According to Sergeaunt (1889): [4]

The origin of the family of Lord Rich has been matter of some discussion . The first of the family of whom there is definite information was Richard Rich, a wealthy mercer of London and Sheriff of the City in 1441. The date of his death is given by Burke as 1469, but it would seem that he has been confounded with his son John, who was buried in the Mercer’s chapel in that year. The family remained in the city, and the son of John Rich was probably also a mercer. To him was born sometime between 1480 and 1490 a son whom he named Richard.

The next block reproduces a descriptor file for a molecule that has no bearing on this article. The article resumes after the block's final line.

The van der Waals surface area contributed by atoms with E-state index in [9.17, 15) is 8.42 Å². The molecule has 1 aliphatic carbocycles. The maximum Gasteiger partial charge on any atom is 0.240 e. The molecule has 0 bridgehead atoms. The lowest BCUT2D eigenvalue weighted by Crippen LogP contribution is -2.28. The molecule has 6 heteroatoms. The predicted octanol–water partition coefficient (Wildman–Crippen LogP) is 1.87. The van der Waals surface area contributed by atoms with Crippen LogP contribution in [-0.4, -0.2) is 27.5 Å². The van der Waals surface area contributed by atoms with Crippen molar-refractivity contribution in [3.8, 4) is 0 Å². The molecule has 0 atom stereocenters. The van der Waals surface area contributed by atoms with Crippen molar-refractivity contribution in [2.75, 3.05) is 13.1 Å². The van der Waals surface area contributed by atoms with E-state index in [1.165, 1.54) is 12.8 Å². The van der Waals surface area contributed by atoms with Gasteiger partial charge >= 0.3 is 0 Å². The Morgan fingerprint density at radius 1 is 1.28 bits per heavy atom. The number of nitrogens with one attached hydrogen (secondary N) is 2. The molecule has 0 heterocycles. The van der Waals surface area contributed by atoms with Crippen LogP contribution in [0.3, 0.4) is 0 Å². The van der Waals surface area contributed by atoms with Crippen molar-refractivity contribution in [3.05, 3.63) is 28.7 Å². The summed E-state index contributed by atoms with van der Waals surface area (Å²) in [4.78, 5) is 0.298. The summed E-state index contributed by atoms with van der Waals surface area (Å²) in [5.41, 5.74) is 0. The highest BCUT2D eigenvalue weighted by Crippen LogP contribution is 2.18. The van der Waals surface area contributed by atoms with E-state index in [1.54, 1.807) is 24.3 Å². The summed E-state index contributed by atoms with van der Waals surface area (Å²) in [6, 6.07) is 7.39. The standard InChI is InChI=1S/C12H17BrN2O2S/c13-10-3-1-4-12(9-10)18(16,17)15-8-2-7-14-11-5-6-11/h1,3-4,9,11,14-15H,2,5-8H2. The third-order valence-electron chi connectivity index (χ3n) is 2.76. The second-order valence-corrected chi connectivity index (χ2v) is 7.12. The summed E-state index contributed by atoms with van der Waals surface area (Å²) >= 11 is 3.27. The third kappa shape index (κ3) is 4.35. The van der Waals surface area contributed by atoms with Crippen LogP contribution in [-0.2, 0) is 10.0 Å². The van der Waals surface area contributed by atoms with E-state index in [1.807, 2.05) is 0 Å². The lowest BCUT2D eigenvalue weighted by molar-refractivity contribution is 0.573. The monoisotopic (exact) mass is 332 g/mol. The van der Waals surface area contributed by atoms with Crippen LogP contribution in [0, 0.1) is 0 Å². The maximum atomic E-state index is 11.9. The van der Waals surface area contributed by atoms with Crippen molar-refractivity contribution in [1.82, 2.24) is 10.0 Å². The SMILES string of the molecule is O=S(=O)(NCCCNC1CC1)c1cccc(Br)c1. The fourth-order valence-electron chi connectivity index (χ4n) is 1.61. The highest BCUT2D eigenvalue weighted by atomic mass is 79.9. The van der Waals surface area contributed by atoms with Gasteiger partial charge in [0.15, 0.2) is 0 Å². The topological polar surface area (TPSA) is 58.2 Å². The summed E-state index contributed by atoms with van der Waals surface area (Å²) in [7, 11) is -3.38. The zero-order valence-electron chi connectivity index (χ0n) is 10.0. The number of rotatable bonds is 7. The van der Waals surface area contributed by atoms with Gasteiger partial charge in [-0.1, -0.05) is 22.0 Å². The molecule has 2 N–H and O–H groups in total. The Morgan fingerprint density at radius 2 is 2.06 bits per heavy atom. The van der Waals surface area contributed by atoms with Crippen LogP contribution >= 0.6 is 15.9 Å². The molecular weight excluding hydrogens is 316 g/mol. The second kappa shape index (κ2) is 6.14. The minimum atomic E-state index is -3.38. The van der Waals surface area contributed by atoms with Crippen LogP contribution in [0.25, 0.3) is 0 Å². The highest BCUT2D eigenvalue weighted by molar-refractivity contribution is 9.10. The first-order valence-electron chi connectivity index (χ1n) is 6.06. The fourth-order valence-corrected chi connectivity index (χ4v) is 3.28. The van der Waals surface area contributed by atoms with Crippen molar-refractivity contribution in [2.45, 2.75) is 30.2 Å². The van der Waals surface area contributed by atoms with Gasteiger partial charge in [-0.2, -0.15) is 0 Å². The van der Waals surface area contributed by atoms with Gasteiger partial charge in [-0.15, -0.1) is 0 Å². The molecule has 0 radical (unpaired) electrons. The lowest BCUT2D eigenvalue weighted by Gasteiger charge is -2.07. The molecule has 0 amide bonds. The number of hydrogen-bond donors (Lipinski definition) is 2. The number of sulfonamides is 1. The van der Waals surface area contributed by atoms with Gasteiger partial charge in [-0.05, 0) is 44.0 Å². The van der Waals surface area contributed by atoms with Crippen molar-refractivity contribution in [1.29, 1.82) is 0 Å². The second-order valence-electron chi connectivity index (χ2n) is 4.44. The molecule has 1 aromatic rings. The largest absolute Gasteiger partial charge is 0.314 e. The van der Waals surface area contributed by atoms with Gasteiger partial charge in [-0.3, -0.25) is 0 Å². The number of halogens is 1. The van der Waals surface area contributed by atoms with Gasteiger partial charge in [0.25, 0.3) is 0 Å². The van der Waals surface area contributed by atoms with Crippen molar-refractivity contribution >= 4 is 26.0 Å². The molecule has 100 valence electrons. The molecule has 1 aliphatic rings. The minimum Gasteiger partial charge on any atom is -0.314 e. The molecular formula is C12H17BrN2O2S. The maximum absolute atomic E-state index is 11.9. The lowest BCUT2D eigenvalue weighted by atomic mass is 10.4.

He had a brother, Robert, whom Henry VIII granted a messuage in Bucklersbury [5] on 24 February 1539, [6] and who died in 1557. [1]

Little is known of Rich's early life. He may have studied at Cambridge before 1516. [1] That year, he entered the Middle Temple as a lawyer and at some point between 1520 and 1525 he was a reader at the New Inn. By 1528 Rich was in search of a patron and wrote to Cardinal Wolsey in 1529, Thomas Audley succeeded in helping him get elected as an MP for Colchester. [7] As Audley's career advanced in the early 1530s, so did Rich's, through a variety of legal posts, before he became truly prominent in the mid-1530s. [1]